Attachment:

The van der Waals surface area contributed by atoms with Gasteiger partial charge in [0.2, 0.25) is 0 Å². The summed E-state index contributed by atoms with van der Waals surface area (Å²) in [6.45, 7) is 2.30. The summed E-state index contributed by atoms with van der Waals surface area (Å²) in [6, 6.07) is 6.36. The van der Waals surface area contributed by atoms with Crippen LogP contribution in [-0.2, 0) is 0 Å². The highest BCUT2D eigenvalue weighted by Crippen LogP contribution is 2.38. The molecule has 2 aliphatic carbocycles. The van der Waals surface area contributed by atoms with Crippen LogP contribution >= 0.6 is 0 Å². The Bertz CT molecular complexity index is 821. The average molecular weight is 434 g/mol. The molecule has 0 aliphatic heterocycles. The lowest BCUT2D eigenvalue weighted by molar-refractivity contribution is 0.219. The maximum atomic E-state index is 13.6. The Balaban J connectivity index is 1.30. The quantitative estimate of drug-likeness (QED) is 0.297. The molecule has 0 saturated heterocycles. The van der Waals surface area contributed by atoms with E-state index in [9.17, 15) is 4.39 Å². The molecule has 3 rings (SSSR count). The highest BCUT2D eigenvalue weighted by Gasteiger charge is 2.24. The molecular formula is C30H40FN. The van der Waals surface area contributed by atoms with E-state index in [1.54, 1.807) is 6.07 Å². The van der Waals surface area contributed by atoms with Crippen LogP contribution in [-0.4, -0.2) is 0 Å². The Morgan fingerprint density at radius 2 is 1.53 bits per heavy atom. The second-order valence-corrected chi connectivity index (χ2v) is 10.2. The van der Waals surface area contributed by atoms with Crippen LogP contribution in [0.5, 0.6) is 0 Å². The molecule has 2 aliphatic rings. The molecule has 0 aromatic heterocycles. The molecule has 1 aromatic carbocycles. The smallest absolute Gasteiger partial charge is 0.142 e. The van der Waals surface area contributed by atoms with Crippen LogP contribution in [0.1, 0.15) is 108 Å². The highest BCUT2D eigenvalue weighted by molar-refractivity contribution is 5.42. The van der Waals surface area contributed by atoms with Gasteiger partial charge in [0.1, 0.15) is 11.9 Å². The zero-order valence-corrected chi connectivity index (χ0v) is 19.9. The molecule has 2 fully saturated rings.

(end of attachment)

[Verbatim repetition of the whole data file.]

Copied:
The van der Waals surface area contributed by atoms with Gasteiger partial charge in [0.2, 0.25) is 0 Å². The summed E-state index contributed by atoms with van der Waals surface area (Å²) in [6.45, 7) is 2.30. The summed E-state index contributed by atoms with van der Waals surface area (Å²) in [6, 6.07) is 6.36. The van der Waals surface area contributed by atoms with Crippen LogP contribution in [-0.2, 0) is 0 Å². The highest BCUT2D eigenvalue weighted by Crippen LogP contribution is 2.38. The molecule has 2 aliphatic carbocycles. The van der Waals surface area contributed by atoms with Crippen LogP contribution >= 0.6 is 0 Å². The Bertz CT molecular complexity index is 821. The average molecular weight is 434 g/mol. The molecule has 0 aliphatic heterocycles. The lowest BCUT2D eigenvalue weighted by molar-refractivity contribution is 0.219. The maximum atomic E-state index is 13.6. The Balaban J connectivity index is 1.30. The quantitative estimate of drug-likeness (QED) is 0.297. The molecule has 0 saturated heterocycles. The van der Waals surface area contributed by atoms with E-state index in [9.17, 15) is 4.39 Å². The molecule has 3 rings (SSSR count). The highest BCUT2D eigenvalue weighted by Gasteiger charge is 2.24. The molecular formula is C30H40FN. The van der Waals surface area contributed by atoms with E-state index in [1.54, 1.807) is 6.07 Å². The van der Waals surface area contributed by atoms with Crippen LogP contribution in [-0.4, -0.2) is 0 Å². The Morgan fingerprint density at radius 2 is 1.53 bits per heavy atom. The second-order valence-corrected chi connectivity index (χ2v) is 10.2. The van der Waals surface area contributed by atoms with Crippen LogP contribution in [0.5, 0.6) is 0 Å². The molecule has 2 aliphatic rings. The molecule has 0 aromatic heterocycles. The molecule has 1 aromatic carbocycles. The smallest absolute Gasteiger partial charge is 0.142 e. The van der Waals surface area contributed by atoms with Crippen LogP contribution in [0.1, 0.15) is 108 Å². The highest BCUT2D eigenvalue weighted by molar-refractivity contribution is 5.42. The van der Waals surface area contributed by atoms with Gasteiger partial charge in [0.1, 0.15) is 11.9 Å². The zero-order valence-corrected chi connectivity index (χ0v) is 19.9. The molecule has 2 fully saturated rings.